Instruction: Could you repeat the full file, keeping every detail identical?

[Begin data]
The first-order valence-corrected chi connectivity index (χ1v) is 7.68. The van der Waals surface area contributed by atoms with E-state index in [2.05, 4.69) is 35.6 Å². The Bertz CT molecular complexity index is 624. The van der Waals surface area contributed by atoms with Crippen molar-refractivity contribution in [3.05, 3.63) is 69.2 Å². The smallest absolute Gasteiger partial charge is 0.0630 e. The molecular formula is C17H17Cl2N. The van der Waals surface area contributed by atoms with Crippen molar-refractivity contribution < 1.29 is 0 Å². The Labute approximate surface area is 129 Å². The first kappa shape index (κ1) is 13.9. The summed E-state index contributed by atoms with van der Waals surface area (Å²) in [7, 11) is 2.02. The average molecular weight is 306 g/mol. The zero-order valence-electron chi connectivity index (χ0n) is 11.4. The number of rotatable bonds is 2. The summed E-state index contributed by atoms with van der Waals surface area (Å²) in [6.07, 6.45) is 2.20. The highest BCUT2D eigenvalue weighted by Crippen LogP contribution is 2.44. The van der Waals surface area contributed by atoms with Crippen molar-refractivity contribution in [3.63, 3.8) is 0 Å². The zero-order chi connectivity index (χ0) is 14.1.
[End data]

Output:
The first-order valence-corrected chi connectivity index (χ1v) is 7.68. The van der Waals surface area contributed by atoms with E-state index in [2.05, 4.69) is 35.6 Å². The Bertz CT molecular complexity index is 624. The van der Waals surface area contributed by atoms with Crippen molar-refractivity contribution in [3.05, 3.63) is 69.2 Å². The smallest absolute Gasteiger partial charge is 0.0630 e. The molecular formula is C17H17Cl2N. The van der Waals surface area contributed by atoms with Crippen molar-refractivity contribution < 1.29 is 0 Å². The Labute approximate surface area is 129 Å². The first kappa shape index (κ1) is 13.9. The summed E-state index contributed by atoms with van der Waals surface area (Å²) in [7, 11) is 2.02. The average molecular weight is 306 g/mol. The zero-order valence-electron chi connectivity index (χ0n) is 11.4. The number of rotatable bonds is 2. The summed E-state index contributed by atoms with van der Waals surface area (Å²) in [6.07, 6.45) is 2.20. The highest BCUT2D eigenvalue weighted by Crippen LogP contribution is 2.44. The van der Waals surface area contributed by atoms with Crippen molar-refractivity contribution in [3.63, 3.8) is 0 Å². The zero-order chi connectivity index (χ0) is 14.1.